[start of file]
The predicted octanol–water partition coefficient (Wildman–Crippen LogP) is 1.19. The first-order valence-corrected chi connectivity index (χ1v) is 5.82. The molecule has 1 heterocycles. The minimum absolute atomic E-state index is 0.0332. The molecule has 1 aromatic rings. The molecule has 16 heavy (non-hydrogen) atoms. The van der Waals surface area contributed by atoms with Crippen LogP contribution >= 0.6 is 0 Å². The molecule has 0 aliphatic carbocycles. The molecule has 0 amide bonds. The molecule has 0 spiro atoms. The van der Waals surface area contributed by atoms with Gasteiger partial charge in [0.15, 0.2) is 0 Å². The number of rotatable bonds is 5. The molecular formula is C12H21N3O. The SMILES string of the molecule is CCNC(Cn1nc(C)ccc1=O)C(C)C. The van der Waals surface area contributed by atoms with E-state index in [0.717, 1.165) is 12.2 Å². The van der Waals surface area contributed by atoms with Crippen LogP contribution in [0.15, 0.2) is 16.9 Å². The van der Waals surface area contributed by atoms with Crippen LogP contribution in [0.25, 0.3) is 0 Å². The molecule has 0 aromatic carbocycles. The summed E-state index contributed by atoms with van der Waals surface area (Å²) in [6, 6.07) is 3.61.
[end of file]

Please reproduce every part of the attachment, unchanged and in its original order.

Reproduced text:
The predicted octanol–water partition coefficient (Wildman–Crippen LogP) is 1.19. The first-order valence-corrected chi connectivity index (χ1v) is 5.82. The molecule has 1 heterocycles. The minimum absolute atomic E-state index is 0.0332. The molecule has 1 aromatic rings. The molecule has 16 heavy (non-hydrogen) atoms. The van der Waals surface area contributed by atoms with Crippen LogP contribution >= 0.6 is 0 Å². The molecule has 0 aliphatic carbocycles. The molecule has 0 amide bonds. The molecule has 0 spiro atoms. The van der Waals surface area contributed by atoms with Gasteiger partial charge in [0.15, 0.2) is 0 Å². The number of rotatable bonds is 5. The molecular formula is C12H21N3O. The SMILES string of the molecule is CCNC(Cn1nc(C)ccc1=O)C(C)C. The van der Waals surface area contributed by atoms with E-state index in [0.717, 1.165) is 12.2 Å². The van der Waals surface area contributed by atoms with Crippen LogP contribution in [0.15, 0.2) is 16.9 Å². The van der Waals surface area contributed by atoms with Crippen LogP contribution in [0.25, 0.3) is 0 Å². The molecule has 0 aromatic carbocycles. The summed E-state index contributed by atoms with van der Waals surface area (Å²) in [6, 6.07) is 3.61.